Dislike for the more “religious” aspects of Transformers is understandable. Somehow, Transformers made it all the way to 2005 without any apparent knowledge of the following:
- All life on Cybertron — in fact Cyberton itself — was created by Primus, Lord of the Light Gods.
- Primus had a twin, a sibling known as Unicron, a Dark God, and last of the Lords of Chaos.
- Contained within the chest of Optimus Prime was “The Matrix”, a housing for the power of Primus himself.
The biggest reason for this is prior to the 1986 movie (set in the year 2005), none of this existed. The makers of the movie needed a big bad guy. They invented the planet-eater, Unicron. They needed a device to allow the seemingly insignificant Transformers to fight back against said big bad guy. They invented the Matrix. They then provided absolutely no explanation for why Unicron was aware of the Matrix, or why it was the only thing he feared in the universe.
In the intervening years, many attempts have been made to resolve this, including one remarkably misguided attempt in Season 3 in which Unicron was actually built by a hyper-intelligent monkey alien spaceman creature… thing.
Setting all that aside (as Hasbro has apparently done) we are left with the Aligned Continuity. Basically attempting to unify the various Transformers continuity into one, it picks and chooses its way through the entirety of Transformers franchise history.
What we are left with is: Primus is the incarnation of good; his creations, the Transformers, all carry a piece of him within themselves; the Autobot Matrix of Leadership carries a very large piece of him; and Unicron is the incarnation of evil bent on the destruction of literally everything.
Biggest bad guy in Transformers history? Check. Toy?
There had been a prototype for a toy version after his appearance in the movie but it would never see the light of day… thankfully. As I have typed before, this thing ain’t pretty, falling in the “better to have nothing than to have that” category.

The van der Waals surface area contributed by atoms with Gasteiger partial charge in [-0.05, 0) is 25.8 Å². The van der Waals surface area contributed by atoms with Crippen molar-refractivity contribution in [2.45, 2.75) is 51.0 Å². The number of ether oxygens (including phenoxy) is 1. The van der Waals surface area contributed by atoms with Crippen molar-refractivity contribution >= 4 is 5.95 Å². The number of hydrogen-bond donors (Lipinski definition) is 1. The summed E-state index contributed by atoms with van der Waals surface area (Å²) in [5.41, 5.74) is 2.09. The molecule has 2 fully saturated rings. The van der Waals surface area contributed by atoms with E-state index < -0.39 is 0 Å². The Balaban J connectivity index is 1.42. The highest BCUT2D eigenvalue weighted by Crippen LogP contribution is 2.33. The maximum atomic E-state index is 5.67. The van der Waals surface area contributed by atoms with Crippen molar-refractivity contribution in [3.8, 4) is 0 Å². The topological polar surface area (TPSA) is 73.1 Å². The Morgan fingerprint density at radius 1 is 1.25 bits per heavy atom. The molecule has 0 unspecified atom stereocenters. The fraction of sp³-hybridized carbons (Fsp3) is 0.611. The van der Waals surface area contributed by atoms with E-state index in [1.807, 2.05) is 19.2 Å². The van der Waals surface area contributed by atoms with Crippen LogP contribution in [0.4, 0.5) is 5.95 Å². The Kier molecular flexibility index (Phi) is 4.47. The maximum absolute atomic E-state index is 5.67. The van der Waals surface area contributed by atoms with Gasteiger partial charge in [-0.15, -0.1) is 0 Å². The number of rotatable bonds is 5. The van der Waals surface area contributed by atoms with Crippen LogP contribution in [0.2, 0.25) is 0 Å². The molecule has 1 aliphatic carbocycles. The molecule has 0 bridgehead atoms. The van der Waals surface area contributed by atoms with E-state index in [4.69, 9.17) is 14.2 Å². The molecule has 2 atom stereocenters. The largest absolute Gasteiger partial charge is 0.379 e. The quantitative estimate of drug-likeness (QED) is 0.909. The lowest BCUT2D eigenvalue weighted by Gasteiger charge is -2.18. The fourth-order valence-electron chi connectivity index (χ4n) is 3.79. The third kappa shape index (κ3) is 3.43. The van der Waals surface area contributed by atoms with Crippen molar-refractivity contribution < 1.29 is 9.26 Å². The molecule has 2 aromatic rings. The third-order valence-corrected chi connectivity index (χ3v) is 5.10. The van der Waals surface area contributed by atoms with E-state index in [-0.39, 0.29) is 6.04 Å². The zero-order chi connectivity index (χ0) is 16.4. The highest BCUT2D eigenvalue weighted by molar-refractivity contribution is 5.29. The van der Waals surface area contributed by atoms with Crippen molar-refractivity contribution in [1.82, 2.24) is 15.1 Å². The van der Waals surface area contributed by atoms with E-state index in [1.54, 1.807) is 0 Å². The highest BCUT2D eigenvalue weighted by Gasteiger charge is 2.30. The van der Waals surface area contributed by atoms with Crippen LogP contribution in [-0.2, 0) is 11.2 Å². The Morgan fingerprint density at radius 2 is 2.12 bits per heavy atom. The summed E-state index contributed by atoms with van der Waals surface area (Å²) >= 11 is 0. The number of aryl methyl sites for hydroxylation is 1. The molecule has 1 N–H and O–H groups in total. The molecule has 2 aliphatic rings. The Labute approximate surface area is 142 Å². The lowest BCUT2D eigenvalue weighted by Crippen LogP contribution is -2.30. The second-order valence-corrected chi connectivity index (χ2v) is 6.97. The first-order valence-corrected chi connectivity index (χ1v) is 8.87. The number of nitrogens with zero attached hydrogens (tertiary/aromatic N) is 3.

Preposterously not intimidating for a Dark-God-Lord-of-Chaos-Devourer-of-Worlds-Destroyer-of-Realities. There was another prototype in 1999 when Unicron showed up in the anime and manga for the Japanese-only Beast Wars Neo. Though, thanks to advancements in toy engineering, Beast Wars Neo Unicron was much better than the G1 prototype, he suffered from much too much “shellformer” syndrome.
It looked like Unicron would continue to suffer the indignity of no retail release. This was rectified in 2003 when Transformers Armada introduced Unicron none-too-suprisingly to their storyline and subsequently, and quite surprisingly, to retail toy shelves.
At over a foot tall, this is just an amazing toy. With the exception of two shell pieces that hang somewhat loosely off his back, very little of his planet mode is apparent in robot mode. Of course, this is Armada Unicron and therefore is not meant to be G1 Unicron, but this didn’t stop the fanboys at the time from whining about the differences. For me, just like with many other Transformers updates, it was a case of “close enough, this thing is awesome!” So much so that I was not overly tempted to purchase the 2010 Takara version of Unicron. Luckily for me, my friend Michael doesn’t have the Armada release and used Takara’s 2010 release to add Unicron to his collection.
Now with a brand new, more cartoon accurate headsculpt and completely new, more detailed paintjob, Takara has added panel lining, to enhance the details along his arms, torso, and legs and removed the translucent parts from the Armada mold.
In truth, my desire to own the Takara version of Unicron was heavily influenced by price. Though I really, reaaaaaaally liked the new headsculpt, I couldn’t justify spending the money when I already had the Armada version. Hasbro was apparently listening, because they responded by announcing the Amazon.com exclusive reissue of the Takara mold. Released to coincide with this year being the 25th anniversary of The Transformers: The Movie, he was again give a completely new paintjob.